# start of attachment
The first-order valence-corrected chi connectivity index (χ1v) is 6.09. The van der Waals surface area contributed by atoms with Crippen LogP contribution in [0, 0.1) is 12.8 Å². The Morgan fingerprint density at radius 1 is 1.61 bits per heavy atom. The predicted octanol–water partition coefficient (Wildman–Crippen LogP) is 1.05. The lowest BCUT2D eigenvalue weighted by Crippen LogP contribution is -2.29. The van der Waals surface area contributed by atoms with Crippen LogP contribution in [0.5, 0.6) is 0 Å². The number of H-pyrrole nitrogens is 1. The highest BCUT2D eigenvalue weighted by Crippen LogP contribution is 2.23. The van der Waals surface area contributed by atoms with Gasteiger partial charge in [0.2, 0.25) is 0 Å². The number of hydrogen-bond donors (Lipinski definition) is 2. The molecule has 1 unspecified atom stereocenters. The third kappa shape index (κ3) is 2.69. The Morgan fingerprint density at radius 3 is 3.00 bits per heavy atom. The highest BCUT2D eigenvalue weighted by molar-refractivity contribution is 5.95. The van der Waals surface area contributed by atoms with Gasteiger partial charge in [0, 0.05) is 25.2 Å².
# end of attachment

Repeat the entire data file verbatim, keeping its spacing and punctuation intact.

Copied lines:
The first-order valence-corrected chi connectivity index (χ1v) is 6.09. The van der Waals surface area contributed by atoms with Crippen LogP contribution in [0, 0.1) is 12.8 Å². The Morgan fingerprint density at radius 1 is 1.61 bits per heavy atom. The predicted octanol–water partition coefficient (Wildman–Crippen LogP) is 1.05. The lowest BCUT2D eigenvalue weighted by Crippen LogP contribution is -2.29. The van der Waals surface area contributed by atoms with Crippen LogP contribution in [0.5, 0.6) is 0 Å². The number of H-pyrrole nitrogens is 1. The highest BCUT2D eigenvalue weighted by Crippen LogP contribution is 2.23. The van der Waals surface area contributed by atoms with Gasteiger partial charge in [0.2, 0.25) is 0 Å². The number of hydrogen-bond donors (Lipinski definition) is 2. The molecule has 1 unspecified atom stereocenters. The third kappa shape index (κ3) is 2.69. The Morgan fingerprint density at radius 3 is 3.00 bits per heavy atom. The highest BCUT2D eigenvalue weighted by molar-refractivity contribution is 5.95. The van der Waals surface area contributed by atoms with Gasteiger partial charge in [0, 0.05) is 25.2 Å².